For the past 34 years, I have lived and worked in and around the city of Midland, in the western region of Texas … smack-dab in the middle of what they call ‘the oil patch.’ There is some cattle and some cotton in the foundation of this community, but most of Midland today is built upon the energy industry, and the production of oil and natural gas plays a major -even predominant role – in our local economy.

I do not work directly for the energy industry … though I have been happily married those same 34 years to someone who is. As for me, I first worked in in this part of Texas as a contract archaeologist … but my vocation has changed more than once with the ups and downs – especially the downs! – in the energy industry over the past three decades. So I have also worked as a television writer/producer, a newspaper reporter/editor, a website/social media manager, and for the past ten years as a website editor for a community college.

This has given me a tremendous opportunity to observe the industry ‘up-close and personal,’ as we used to say in the news business. I suggest that I might have more insight than some others into the industry, its people, its technology and practices, and the changes in said technology and practices. I have seen, reported-on and learned from – to borrow a phrase from a movie title – the good, the bad and the ugly of fossil fuel production … and the beautiful, as well.

Let me qualify that last paragraph, though … my experience observing fossil fuel producers has been exclusively with oil and natural gas. I have no such current experience with the coal industry, and I am not qualified to comment upon changes that may have taken place in their technology and practices. When it comes to coal, all I have to go on are the 55-year-old memories I have of that industry – actually, the remnants of that industry – in the Wilkes-Barre/Scranton area of northeastern Pennsylvania … observations which helped to firmly set my course down the environmentalism path as a teenager way-back-when.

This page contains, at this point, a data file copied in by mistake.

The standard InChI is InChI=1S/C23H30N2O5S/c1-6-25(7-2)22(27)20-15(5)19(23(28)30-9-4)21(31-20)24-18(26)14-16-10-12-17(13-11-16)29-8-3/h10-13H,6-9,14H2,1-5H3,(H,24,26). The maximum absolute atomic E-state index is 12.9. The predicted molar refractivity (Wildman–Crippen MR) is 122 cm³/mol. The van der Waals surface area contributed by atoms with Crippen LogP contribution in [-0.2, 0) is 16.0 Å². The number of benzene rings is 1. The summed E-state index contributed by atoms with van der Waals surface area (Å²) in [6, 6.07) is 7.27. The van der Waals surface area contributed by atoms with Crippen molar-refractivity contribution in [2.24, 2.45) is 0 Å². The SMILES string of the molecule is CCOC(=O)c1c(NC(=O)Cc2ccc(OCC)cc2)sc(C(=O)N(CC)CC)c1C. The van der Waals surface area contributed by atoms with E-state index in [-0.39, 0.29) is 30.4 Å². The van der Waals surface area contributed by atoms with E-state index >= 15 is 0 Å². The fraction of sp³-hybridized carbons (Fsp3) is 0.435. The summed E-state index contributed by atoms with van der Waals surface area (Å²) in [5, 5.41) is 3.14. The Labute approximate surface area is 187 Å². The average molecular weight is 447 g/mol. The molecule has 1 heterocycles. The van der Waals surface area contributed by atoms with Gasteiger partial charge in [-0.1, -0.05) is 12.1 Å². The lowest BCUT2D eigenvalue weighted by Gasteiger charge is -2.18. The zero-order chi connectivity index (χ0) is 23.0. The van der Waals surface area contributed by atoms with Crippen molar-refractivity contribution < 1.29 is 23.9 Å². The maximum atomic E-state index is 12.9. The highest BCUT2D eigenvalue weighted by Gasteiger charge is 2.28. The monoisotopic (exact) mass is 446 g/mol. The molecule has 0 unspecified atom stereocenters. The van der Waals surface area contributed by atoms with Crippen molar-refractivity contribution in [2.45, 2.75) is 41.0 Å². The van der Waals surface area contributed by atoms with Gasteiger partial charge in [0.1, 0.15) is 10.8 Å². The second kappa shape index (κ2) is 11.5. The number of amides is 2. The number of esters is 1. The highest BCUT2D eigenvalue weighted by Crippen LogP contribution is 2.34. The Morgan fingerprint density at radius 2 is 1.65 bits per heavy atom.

Anyway, that is where I come from. Where I am going, in the weeks ahead, is to develop my pro-fossil fuel thesis, and to suggest options for a position within the Presbyterian Church USA that still promotes protection and restoration of God’s creation, yet encourages responsible – even moral – energy production that includes fossil fuels. Thank you for your time in reading the above. I welcome any comments you wish to make in the space below … regardless of your stance on fossil fuel production. It is my hope that this will be the start of a discussion among those who ultimately share a common goal, a common destination … though for now, we may be reaching it by different paths.

Wednesday, February 14, 2018

Added to my e-bookshelf … Cyan

The passage of time in the course of advanced space travel – the way that passage varies between the travelers and those they leave behind, and the effect on even the strongest of relationships touched by that variation – has been a popular topic in fantasy and science fiction for a long, long … uh … time.

I remember watching “The Twilight Zone” as a youth, where an episode called ‘The Long Morrow‘ touched upon that effect. And I’ve enjoyed plenty of other treatments of that topic, in a variety of media, in the decades since … including Cynthia Felice’s “Downtime,” which I reviewed for LibraryThing a couple of years ago.

Now comes “Cyan,” written by Syd Logsdon, published by EDGE-Lite and Hades Publications … and a welcome addition to my shelf.

The story begins on Earth, in a not-distant-enough future. It is a world dealing with a variety of problems, many of which can be traced back to what you and I are doing right here, right now. As the population grows and resources dwindle, more and more are convinced that, truly, ‘the end is nigh’ and that the only viable solution is NOT to be found on this planet.

So where is this solution to be found, and how do we get there? What do we find when – if! – we arrive there, and can we truly handle it? Could we adapt, or would we just adhere to the mindset that got us into the problems to begin with?

And I’m not just talking about global issues, but small, personal, even intimate relational issues between individuals, as well. Borrowing a line from Tina Turner, “what’s love got to do with it?”

In “Cyan,” Logsdon provides answers to these and other questions that arise in the course of his story. They are answers that ‘grow’ the story and your interest in it … though there are times when the answers are less-than-encouraging, even as they develop the story -and your interest – further.